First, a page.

service for the nation.

Well, I won't pretend to be too sad.

I truly enjoyed my NS at Pioneer. I got to know some very talented young folks. I also had the chance to meet and write about all kinds of people in the SAF - from defence scientists and BMT recruits, to the elite Naval divers and the Commandos.

And while I was at Pioneer, I always did my best to write good, solid articles that gave due respect and credit to the people featured in them.

However, shortly after I ORD'd, I too cancelled my own Pioneer subscription.

The simple truth is that the SAF is a conscript army, and most of the conscripts aren't that interested in the SAF. The average NSman does want to know about things that directly affect him, such as new IPPT rules, or increases in SAF allowances. But not much more than that.

Most of us wouldn't want to read about yet another OCS commissioning parade. Or yet another upgrade of an old piece of military hardware. Or yet another overseas training exercise - unless it involved our own unit. Maybe not even then.

Also, you can't argue with the "let's save paper" environmental point. Well, I don't know how to argue with it anyway. Years ago, I cancelled my subscription to the print edition of the Straits Times .... for the same reason.

9 comments:

mrdes said...

Agreed with your point that at the very least, MINDEF could have absorbed the 40 cents...Then again, I am very sure the publication is heavily subsidised.

There are people who do not have internet access (I know, I came in contact with them in my work) and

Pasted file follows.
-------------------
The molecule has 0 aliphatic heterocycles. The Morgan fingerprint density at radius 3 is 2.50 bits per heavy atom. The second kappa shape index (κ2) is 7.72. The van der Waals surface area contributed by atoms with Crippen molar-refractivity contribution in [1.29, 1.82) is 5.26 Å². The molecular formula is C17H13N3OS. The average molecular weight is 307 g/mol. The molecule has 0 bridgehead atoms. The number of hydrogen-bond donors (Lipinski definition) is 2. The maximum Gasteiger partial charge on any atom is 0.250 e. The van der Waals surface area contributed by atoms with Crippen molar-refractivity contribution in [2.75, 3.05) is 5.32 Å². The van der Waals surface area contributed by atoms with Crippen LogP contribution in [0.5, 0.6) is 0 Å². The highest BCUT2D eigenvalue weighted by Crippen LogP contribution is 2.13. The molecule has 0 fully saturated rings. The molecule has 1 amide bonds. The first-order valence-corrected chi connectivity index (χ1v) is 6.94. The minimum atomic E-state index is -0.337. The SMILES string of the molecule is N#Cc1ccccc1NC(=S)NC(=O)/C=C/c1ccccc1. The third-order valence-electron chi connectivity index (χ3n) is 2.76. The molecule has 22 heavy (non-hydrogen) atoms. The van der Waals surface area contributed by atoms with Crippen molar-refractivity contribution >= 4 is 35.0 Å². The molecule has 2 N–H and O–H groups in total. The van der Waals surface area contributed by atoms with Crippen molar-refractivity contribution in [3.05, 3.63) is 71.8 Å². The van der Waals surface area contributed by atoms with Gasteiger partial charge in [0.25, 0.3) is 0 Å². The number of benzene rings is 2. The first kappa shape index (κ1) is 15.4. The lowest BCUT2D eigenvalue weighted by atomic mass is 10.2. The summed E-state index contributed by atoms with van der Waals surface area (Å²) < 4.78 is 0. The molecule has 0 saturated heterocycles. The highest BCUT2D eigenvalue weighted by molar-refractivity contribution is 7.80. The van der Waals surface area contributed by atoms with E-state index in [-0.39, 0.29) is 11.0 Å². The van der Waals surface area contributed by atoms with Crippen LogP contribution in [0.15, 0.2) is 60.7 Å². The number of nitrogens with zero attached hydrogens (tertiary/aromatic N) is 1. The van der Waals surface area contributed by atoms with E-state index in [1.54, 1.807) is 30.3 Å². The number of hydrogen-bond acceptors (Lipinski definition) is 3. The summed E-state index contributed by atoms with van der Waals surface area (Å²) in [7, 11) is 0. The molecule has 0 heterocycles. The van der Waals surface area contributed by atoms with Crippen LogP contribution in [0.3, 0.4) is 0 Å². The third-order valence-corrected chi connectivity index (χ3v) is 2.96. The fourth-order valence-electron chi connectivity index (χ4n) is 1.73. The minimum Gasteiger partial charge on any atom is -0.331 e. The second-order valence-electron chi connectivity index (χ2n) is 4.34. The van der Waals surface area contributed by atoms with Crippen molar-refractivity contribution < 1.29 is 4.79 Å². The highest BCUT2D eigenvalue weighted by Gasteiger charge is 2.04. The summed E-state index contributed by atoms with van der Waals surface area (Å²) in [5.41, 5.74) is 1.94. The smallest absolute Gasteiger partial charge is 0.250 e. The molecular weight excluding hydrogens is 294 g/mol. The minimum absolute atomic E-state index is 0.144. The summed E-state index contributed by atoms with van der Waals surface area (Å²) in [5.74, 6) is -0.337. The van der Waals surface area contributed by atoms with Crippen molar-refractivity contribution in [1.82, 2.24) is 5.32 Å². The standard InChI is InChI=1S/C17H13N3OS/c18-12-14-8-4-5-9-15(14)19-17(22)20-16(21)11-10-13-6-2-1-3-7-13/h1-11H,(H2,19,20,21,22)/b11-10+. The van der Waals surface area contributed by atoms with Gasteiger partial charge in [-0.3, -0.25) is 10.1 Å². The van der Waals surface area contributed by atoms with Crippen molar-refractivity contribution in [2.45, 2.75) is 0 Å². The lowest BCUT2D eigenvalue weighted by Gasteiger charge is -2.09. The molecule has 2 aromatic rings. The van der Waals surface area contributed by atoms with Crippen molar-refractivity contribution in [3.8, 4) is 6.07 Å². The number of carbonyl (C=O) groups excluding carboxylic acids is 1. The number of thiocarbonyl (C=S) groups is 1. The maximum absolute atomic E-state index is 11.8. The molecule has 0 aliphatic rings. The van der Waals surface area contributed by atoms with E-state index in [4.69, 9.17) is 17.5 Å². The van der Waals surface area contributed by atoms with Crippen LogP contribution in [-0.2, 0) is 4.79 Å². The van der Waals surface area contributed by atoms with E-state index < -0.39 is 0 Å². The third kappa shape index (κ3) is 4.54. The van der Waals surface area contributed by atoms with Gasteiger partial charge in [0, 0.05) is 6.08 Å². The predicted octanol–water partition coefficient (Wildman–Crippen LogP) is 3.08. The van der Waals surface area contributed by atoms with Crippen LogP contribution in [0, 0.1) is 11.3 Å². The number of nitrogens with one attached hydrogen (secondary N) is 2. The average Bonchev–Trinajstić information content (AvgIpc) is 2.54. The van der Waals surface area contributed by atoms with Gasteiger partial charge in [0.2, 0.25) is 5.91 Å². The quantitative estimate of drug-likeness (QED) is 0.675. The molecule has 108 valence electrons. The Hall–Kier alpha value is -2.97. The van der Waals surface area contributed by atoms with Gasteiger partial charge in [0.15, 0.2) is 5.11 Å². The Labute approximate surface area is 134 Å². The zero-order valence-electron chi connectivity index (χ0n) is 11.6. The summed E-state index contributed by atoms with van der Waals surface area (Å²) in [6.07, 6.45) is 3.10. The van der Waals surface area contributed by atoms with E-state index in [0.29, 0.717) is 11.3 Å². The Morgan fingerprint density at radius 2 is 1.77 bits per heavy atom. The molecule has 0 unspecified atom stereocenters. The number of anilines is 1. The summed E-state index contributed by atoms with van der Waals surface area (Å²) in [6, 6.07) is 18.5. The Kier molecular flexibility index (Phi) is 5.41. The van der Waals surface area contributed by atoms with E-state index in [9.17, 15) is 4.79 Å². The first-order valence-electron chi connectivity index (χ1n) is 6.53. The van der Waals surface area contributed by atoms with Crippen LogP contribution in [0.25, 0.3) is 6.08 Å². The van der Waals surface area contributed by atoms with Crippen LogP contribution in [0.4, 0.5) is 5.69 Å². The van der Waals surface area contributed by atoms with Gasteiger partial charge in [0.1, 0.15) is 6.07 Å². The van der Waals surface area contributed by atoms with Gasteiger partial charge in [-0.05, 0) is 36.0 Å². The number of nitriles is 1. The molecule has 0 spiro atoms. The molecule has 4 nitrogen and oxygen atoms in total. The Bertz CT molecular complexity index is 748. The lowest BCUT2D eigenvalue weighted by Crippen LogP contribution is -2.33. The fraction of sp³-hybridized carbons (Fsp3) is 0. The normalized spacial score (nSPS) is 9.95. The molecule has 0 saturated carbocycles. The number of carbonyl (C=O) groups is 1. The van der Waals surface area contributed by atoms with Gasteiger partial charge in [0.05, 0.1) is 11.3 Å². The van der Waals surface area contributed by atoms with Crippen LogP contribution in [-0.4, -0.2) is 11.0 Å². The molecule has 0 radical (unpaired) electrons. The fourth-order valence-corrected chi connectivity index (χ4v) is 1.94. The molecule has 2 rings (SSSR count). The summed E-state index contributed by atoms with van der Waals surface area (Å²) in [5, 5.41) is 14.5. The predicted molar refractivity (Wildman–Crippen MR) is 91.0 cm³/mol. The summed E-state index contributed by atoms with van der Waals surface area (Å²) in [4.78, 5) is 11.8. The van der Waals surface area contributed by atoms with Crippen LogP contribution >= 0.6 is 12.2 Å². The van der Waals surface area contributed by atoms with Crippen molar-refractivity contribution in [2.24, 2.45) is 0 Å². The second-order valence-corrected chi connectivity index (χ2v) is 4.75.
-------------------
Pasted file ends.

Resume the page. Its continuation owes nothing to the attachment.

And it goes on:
MINDEF does have an obligation to not leave them out (whether they like it or not:)). The magazine is one method. Then again, for the content, I am not the one to judge, for I too cancelled my:)

Pardon me, I don't know why, but I just don't like the tone of this posting. It's like you are rebelling just for the sake of rebelling. Perhaps I am not in the right frame of mind:P

Anonymous said...

"You have to be a little impressed about how Pioneer has consistently managed to identify 18-year-olds with talent in writing or photography. Pioneer's alumni NSFs include people like Russel Wong, Adrian Tan, Colin Cheong, Simon Tay and Warren Fernandez. If my memory serves me correctly, once upon a time the ever-incisive Cherian George was also an NSF Pioneer writer."

Is there a Gladwellesque point to be made?

Lucky you, Mr. Wang. Your army days sound like a blast.

Regards.

kilroy said...

Dear Mr Wang

Surely you must have felt exploited (as did all the other NSF) being paid a miserly allowance
for doing the job of defending the country guised as NS side by side with regulars who were getting much much more...or were you too excited by the exposure?

P/S I too have cancelled my subs to the ST but not merely in an effort to reduce paper wastage

@@ said...

looks like u are very lucky the whole life, easy job in SAF, got wife and kids, got good housing and big salary job.
There should not be any praising for SAF.
Now i want to see u write another article on the SAF bad side.
Do it now.

Anonymous said...

I do not think its just pure luck on Mr Wang's part. Its being at the right place at the right time with the right planning and skillsets. Luck is certainly a factor, but thats not all there is to it, right?

Anonymous said...

White horses are not meant to be given preferential treatment. On the contrary, the label is there to ensure that these privileged kids are NOT given preferential treatment.

Don't understand? It will start to make sense if you re-read Cedric Foo's parliament statement several times:
"Contrary to public perception, the White Horse classification is not to ensure that sons of influential men gets preferential treatment. Instead it is to ensure that they do not get preferential treatment."

Anonymous said...

What a coincidence that Mr Wang is writing about this. Pioneer is carrying a story about the experiences of the current DiTV staff.

Mr Wang Says So said...

Yes, you can see one NSF there, in the crew of five.

That would have been analogous to my Pioneer role.

Mr Wang Says So said...

Kilroy:

On the contrary, I felt very grateful for my NS posting. Consider the many other places that I might have ended up in. :)